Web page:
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So you’re a BMW fan — always have been. From the moment you sat in the back of your friend’s 5 Series (which she inherited from her dad), you were hooked. The way that thing drove (your friend didn’t believe in holding back), the way it felt like it was wrapped around you even in the back seat, the impeccable quality of its build — the whole lot made you tell yourself that when you were able, you would install a BMW in your garage. A later drive, at the wheel of another friend’s 330i (he’d helpfully said, ‘Break it, buy it’) had blown your mind; you’d questioned how an executive sedan could go, handle and sound like that, and you’d considered getting the famous propellers tattooed on your chest. You were more determined than ever to walk into the nearest BMW showroom, point imperiously at the shiny 3 Series in the corner and say, ‘That one. I’ll have that one.’ Then you’d slap a cheque down on the table, grab the keys and lay rubber out of there.

As driver-focussed as any BMW you’ll step in. Passenger has plenty of space to hold on to.

Except there’s just one problem — your bank account doesn’t quite extend to the heft of the cheque required to gain possession of that 3 Series, so you’re clean out of luck. Or at least you would have been until now, but here’s the thing — BMW has picked up on the unexpressed desires of people just like you, and is bringing the 2 Series Gran Coupe to India, as its gateway drug (as it were) to the world of BMW. It will be its most affordable offering in India, and naturally BMW hopes it’ll have a positive effect on sales graphs, although with the Armageddon upon us, it will have its task cut out for it in no uncertain terms.

Nearly kidney-grilled that layout, eh?

What is the 2 Series GC, then? Well, it’s a sedan, but one without pillars, so it looks like a… well, coupe with four doors. My favourite view of it is its profile; it has a sporty, smoothly flowing roof line that ends in a fastback derriere. The rear, in profile, is on the meaty side, so the GC isn’t as pleasing as, say, an 8 Series. From head on, there’s a distinct similarity to the Z4 in the way the headlights sweep backwards, either side of the split grille (which, thankfully, is of a reasonable size and won’t be visible from space). The chin is fairly busy, with large scoops under the headlights and a ‘smile’ under the grille, and there are sporty lines running up the bonnet. The rear is, to be honest, not entirely to my taste — I find it to be too busy, and the large L-shaped LED tail-lamps seem a little out of proportion to the rest of the design. The car I was driving in Lisbon (this was in the days, not so long ago, when the words ‘air travel’ didn’t make the authorities reach for the thermal scanners and protective suits) rode on very stylish 19-inch wheels, but I have a feeling the cars that come to India will have 17-inch numbers on them. All told, the 2 GC looks like a BMW all right, just not the more stately BMW sedans we’ve become used to; I have some minor reservations about its design, but I think the younger segment of the car-buying public at which it’s aimed will think differently. This is a compact-looking car, too, with an overall length of 4526 mm; in comparison, its upcoming competition, the Mercedes-Benz A-Class sedan, is 4549 mm long, but the 2 GC is wider, at 1800 mm.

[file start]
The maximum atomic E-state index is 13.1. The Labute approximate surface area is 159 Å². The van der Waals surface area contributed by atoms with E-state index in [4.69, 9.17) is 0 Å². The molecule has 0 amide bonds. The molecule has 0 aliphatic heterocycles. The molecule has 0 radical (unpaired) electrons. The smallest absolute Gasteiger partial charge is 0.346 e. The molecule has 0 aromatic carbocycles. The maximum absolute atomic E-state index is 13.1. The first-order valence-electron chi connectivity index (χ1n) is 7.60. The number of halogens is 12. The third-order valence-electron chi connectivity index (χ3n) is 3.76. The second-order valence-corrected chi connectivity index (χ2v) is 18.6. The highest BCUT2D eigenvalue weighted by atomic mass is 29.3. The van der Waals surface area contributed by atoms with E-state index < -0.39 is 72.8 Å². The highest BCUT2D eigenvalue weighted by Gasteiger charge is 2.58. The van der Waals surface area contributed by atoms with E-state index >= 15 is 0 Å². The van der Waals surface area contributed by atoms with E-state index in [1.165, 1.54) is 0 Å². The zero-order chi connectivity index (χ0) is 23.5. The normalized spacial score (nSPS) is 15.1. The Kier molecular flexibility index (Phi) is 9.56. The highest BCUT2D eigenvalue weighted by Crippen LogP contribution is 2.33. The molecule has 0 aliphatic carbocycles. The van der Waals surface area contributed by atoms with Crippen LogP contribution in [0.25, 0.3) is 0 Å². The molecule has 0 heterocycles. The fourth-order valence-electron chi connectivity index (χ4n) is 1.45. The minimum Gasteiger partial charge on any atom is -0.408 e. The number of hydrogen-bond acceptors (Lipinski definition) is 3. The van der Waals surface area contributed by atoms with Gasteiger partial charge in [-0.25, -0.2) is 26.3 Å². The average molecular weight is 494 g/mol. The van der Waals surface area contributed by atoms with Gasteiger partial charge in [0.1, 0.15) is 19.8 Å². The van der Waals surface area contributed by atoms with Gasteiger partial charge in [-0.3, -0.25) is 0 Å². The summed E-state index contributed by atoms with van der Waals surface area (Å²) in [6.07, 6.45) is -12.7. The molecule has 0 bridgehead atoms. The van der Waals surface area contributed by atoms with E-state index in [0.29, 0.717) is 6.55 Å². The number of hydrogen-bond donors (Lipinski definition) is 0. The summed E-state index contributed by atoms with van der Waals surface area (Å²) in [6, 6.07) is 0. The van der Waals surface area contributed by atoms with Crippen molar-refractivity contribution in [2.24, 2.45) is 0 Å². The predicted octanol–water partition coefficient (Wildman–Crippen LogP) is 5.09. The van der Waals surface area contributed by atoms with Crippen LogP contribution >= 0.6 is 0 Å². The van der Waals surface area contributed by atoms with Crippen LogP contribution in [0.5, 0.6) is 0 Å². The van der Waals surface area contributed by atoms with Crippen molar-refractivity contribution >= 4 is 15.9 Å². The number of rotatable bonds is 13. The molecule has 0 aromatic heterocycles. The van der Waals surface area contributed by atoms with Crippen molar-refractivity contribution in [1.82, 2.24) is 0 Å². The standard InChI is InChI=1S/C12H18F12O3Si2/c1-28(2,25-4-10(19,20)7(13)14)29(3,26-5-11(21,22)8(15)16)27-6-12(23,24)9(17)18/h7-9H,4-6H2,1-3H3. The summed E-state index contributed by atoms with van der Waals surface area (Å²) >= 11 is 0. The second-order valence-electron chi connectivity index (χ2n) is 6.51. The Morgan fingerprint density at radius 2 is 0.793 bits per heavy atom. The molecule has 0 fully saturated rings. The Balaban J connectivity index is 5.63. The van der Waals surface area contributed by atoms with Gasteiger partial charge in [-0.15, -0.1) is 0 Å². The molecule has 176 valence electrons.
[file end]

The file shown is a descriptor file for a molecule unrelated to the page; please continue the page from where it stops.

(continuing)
Freeze the kneecaps of any back-seat drivers.

Sat inside its cabin, I could immediately tell that BMW had spared no effort in constructing it to the high standards it sets for the rest of its cars — no stepmotherly treatment here. It isn’t as spacious as a 3 Series, naturally, but the cabin wraps itself around you in a pleasing manner. The seats are excellent, offering great comfort and support front and rear, and if you’ve called dibs on the keys, the driving position is near-perfect. Even as a back-seat car, the 2 GC isn’t as cooped up as might seem from the outside. Sure, the rear doors are small-ish, and getting into the back seats requires a little effort, but you’ll find that once you get yourself settled, there’s enough room at the back for two tall people (three adults side by side will lead to some frayed nerves after a while). The rear seats are set higher than those at the front, so visibility from there is also good — I, for one, get a little annoyed when my view from the back seat is blocked by someone’s head. In terms of fit, finish and kit, there’s no real room for complaint, since everything you look at and touch is of high quality — metal, fabric, leather and plastic. The features-and-safety list is extensive, as you would expect from any BMW, and the 430-litre boot is pretty practical, too.